It’s funny how life can change. Right now I’m sitting in the sun, looking over terraced rosemary and old-man saltbush hedges toward the stone shearing shed and rocky hills beyond. I just finished a coffee, and the kids are being taught by two generous and skilled volunteer Govvies. The dog is chasing lizards in the garden despite me yelling at her, and my ankle is twinging, reminding me of our emu egg hunt the evening before.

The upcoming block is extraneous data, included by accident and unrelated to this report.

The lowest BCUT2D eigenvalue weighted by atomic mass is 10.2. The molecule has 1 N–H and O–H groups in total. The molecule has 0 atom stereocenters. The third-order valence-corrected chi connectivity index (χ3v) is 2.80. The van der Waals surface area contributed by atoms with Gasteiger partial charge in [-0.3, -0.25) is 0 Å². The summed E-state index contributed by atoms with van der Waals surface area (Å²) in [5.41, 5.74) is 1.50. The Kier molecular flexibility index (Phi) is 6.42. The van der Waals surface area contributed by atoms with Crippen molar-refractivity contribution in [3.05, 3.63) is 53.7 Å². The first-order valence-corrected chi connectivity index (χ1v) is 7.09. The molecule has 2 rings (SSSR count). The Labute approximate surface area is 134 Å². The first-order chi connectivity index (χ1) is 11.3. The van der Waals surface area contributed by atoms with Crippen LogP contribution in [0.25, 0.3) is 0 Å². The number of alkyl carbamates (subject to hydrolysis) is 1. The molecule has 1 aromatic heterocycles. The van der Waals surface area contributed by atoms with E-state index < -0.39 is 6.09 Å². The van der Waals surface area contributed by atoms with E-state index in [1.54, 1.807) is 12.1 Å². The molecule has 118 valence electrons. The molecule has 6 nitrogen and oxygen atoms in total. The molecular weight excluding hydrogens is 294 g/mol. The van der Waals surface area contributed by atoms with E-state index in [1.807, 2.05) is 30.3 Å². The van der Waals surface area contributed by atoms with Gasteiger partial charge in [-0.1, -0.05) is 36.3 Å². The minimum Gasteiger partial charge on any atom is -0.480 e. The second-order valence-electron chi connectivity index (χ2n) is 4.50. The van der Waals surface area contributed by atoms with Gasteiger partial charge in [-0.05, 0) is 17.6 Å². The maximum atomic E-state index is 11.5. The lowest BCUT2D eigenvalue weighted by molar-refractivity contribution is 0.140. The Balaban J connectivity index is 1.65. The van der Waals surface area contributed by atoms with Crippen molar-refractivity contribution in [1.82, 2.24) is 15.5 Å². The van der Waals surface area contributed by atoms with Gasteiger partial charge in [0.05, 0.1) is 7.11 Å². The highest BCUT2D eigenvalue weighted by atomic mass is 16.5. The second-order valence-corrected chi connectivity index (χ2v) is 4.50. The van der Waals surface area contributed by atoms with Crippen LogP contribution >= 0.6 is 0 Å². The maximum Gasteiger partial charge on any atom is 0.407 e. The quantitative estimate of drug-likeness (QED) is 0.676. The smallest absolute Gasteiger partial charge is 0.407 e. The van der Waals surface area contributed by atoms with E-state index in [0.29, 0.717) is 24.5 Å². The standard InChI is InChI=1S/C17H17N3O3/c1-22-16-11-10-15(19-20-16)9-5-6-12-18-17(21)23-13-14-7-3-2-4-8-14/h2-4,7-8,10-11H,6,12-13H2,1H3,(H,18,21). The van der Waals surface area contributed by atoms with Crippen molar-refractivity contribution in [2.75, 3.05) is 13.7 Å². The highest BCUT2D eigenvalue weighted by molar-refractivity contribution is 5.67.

It was only a few short months ago that I was neck deep in a troubled classroom in Broken Hill, attempting to teach an overflowing class of kids amidst the horrific stories and pain they carried into school each day. It was difficult to see much hope for the future in that snapshot of the next generation, although the resilience that some of the kids demonstrated put me to shame. On the flip side, my son just ran past, jumped on a pogo stick while saying his times tables, then ran off to play with his pet lizard, grinning almost as much as the dog beside him. A visitor to the property once said to me before she drove away, ‘these kids out on properties are some of the most underprivileged kids in todays society.’ I have to disagree.